HEAN: I think also that is the first scientific discovery that Cambodia's made after the 20 years of political and social situation.

MONTGOMERY: Our work begins a new partnership. There are more questions to be answered: Are the Golden Moon Bears found throughout Southeast Asia, or in just a couple of isolated populations? The DNA from the Cambodian bears was the same, but there were significant genetic differences among the Thai bears. Can we make evolutionary sense of that variation? And most importantly, can the bears and their habitat be protected? Gary Galbreath sees Cambodia as a land facing unique conservation challenges and unique opportunities.

GALBREATH: I think it is widely unrecognized the world over among conservationists just how much rainforest still exists in Cambodia, what amount of wildlife still exists there. I think the opportunities for preserving natural tropical ecosystems, rainforest ecosystems, over wide areas are maybe unparalleled in southern Asia. And the Golden Bear could color phase, even if it's not a species, a new color phase could very well become emblematic of conservation in Cambodia.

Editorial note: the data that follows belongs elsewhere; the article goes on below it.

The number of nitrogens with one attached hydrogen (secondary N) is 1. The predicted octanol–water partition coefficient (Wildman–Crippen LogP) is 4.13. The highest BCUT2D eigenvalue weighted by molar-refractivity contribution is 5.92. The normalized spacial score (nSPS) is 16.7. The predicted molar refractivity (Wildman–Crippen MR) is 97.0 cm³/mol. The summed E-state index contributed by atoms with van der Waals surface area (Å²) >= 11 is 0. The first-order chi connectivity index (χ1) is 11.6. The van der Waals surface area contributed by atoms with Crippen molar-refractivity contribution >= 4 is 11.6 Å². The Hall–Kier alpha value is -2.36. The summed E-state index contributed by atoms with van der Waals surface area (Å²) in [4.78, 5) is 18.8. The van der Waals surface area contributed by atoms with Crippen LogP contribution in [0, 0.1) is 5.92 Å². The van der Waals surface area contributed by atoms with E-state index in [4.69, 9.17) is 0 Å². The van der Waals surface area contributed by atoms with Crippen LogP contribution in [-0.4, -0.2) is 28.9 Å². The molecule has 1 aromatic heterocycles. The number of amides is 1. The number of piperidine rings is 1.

MONTGOMERY: It could be Cambodia's totem animal.

GALBREATH: Mm hm. Indeed. I would then like to propose a toast to the Golden Moon Bear expedition to Southeast Asia, and what was indeed the successful conclusion to it. We have answered the question we set out to ask, and we've come with new questions to ask, which is typical of good scientific research anywhere. So, to all of you.

MONTGOMERY: Here, here.

(Glasses clink)

GALBREATH: Yep. And to Sun Yin Hean.

HEAN: Okay.

MONTGOMERY: Yay!
For Living on Earth, I'm Sy Montgomery.